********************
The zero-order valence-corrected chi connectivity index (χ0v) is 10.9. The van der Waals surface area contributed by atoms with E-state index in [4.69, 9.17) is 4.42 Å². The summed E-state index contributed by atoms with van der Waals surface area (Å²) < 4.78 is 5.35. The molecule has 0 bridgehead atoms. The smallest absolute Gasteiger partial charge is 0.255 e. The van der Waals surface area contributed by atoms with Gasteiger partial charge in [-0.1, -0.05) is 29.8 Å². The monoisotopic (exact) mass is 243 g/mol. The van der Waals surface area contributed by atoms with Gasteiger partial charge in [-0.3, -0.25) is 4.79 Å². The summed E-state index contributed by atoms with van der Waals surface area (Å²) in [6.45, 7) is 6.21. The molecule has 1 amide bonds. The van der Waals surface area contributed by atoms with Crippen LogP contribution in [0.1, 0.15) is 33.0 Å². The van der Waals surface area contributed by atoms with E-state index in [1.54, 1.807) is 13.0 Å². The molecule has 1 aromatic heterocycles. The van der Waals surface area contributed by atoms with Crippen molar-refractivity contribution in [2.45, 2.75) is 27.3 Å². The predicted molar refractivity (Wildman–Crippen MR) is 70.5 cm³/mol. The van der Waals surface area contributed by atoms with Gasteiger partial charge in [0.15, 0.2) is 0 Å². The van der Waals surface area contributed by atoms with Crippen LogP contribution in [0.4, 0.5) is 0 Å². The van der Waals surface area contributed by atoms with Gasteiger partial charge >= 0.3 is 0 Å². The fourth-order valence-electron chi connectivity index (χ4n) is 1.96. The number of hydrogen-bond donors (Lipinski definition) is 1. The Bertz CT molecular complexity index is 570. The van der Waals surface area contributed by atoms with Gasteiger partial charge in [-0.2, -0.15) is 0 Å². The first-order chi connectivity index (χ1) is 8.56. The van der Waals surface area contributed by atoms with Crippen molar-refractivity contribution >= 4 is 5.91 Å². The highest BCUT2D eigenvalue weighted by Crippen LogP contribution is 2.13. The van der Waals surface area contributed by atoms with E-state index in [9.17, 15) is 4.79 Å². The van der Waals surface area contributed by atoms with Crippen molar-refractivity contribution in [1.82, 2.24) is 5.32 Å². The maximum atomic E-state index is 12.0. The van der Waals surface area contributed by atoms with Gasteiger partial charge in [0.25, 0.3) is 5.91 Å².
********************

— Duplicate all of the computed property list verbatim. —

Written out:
The zero-order valence-corrected chi connectivity index (χ0v) is 10.9. The van der Waals surface area contributed by atoms with E-state index in [4.69, 9.17) is 4.42 Å². The summed E-state index contributed by atoms with van der Waals surface area (Å²) < 4.78 is 5.35. The molecule has 0 bridgehead atoms. The smallest absolute Gasteiger partial charge is 0.255 e. The van der Waals surface area contributed by atoms with Gasteiger partial charge in [-0.1, -0.05) is 29.8 Å². The monoisotopic (exact) mass is 243 g/mol. The van der Waals surface area contributed by atoms with Gasteiger partial charge in [-0.3, -0.25) is 4.79 Å². The summed E-state index contributed by atoms with van der Waals surface area (Å²) in [6.45, 7) is 6.21. The molecule has 1 amide bonds. The van der Waals surface area contributed by atoms with Crippen LogP contribution in [0.1, 0.15) is 33.0 Å². The van der Waals surface area contributed by atoms with E-state index in [1.54, 1.807) is 13.0 Å². The molecule has 1 aromatic heterocycles. The van der Waals surface area contributed by atoms with Crippen molar-refractivity contribution in [2.45, 2.75) is 27.3 Å². The predicted molar refractivity (Wildman–Crippen MR) is 70.5 cm³/mol. The van der Waals surface area contributed by atoms with Gasteiger partial charge in [0.15, 0.2) is 0 Å². The van der Waals surface area contributed by atoms with Crippen LogP contribution in [0.4, 0.5) is 0 Å². The van der Waals surface area contributed by atoms with Gasteiger partial charge >= 0.3 is 0 Å². The fourth-order valence-electron chi connectivity index (χ4n) is 1.96. The number of hydrogen-bond donors (Lipinski definition) is 1. The Bertz CT molecular complexity index is 570. The van der Waals surface area contributed by atoms with Gasteiger partial charge in [-0.2, -0.15) is 0 Å². The first-order chi connectivity index (χ1) is 8.56. The van der Waals surface area contributed by atoms with Crippen molar-refractivity contribution >= 4 is 5.91 Å². The highest BCUT2D eigenvalue weighted by Crippen LogP contribution is 2.13. The van der Waals surface area contributed by atoms with E-state index in [9.17, 15) is 4.79 Å². The van der Waals surface area contributed by atoms with Crippen molar-refractivity contribution in [1.82, 2.24) is 5.32 Å². The maximum atomic E-state index is 12.0. The van der Waals surface area contributed by atoms with Gasteiger partial charge in [0.25, 0.3) is 5.91 Å².